Our system for household budgeting
January 10, 2009
Household financial management
I am putting together a financial management system for our household. In the great words of one of Canada’s most respected think tanks, The Fraser Institute, “if it matters, measure it.” We’ll be measuring our budget and keeping it simple.
Here is our system. Use it, plagiarize it, criticize it or tell me what you do.
(1) We put together a system of accounts which is on a cash flow basis (both my fiancé and I receive the cash from our incomes several weeks after we earn it)
a. Revenue which equals our combined income (as opposed to sale of capital assets).
- Cars – including fuel, insurance and maintenance
- Dog – all expenses related to our puppy
- Entertainment – including everything fun except going out to restaurants
- Groceries – all non-restaurant food items
- Household – all expenses related to the roof(s) over our heads
- Savings – in accordance with The Wealthy Barber this should be no less than 10% of your income (I like it to be 10% of gross income, not net)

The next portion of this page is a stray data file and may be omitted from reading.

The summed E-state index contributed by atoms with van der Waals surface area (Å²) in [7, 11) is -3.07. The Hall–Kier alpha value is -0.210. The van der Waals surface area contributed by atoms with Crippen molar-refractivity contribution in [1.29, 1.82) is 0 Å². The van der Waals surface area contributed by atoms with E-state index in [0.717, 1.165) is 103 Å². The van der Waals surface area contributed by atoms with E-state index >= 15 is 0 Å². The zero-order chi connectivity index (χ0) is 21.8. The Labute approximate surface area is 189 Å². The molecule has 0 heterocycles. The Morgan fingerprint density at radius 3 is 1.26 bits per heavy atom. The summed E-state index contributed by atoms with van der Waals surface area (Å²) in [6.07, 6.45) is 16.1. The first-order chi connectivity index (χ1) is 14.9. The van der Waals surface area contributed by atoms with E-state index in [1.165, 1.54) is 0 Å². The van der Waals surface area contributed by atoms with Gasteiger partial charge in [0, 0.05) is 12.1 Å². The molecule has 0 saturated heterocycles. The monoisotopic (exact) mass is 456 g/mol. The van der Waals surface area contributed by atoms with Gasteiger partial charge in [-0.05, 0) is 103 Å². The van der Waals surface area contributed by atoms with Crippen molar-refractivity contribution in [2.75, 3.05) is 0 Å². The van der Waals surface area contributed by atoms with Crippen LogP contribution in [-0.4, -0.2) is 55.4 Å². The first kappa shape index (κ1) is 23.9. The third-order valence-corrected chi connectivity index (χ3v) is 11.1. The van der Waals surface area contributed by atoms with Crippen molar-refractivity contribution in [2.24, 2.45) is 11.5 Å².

- Tax Provision – our income taxes are not deducted at source, so we need to put aside enough cash to cover our tax liabilities.
- Travel – personal travel including vacations and trips to visit family
c. Net cash flow
(2) Our accounts are listed in an accordion file folder that holds up to sixteen accounts (good for when we add more)
(3) We collect receipts for everything we purchase whether paid for by credit card or by cash.
(4) When we come home we each file our receipts under the most appropriate account
(5) At the end of each month I enter the receipts into our chart of accounts, give my fiancés credit card receipts back to her for reconciling against her credit card bill. I keep mine for reconciliation. I throw out (recycle) the cash receipts.
(6) We measure our actual results against our budgeted results and determine where we need to make changes.
This is a very easy system to follow, only takes a few minutes per month, ensures you know where your money is going and helps to monitor your savings.
Let me know what you do.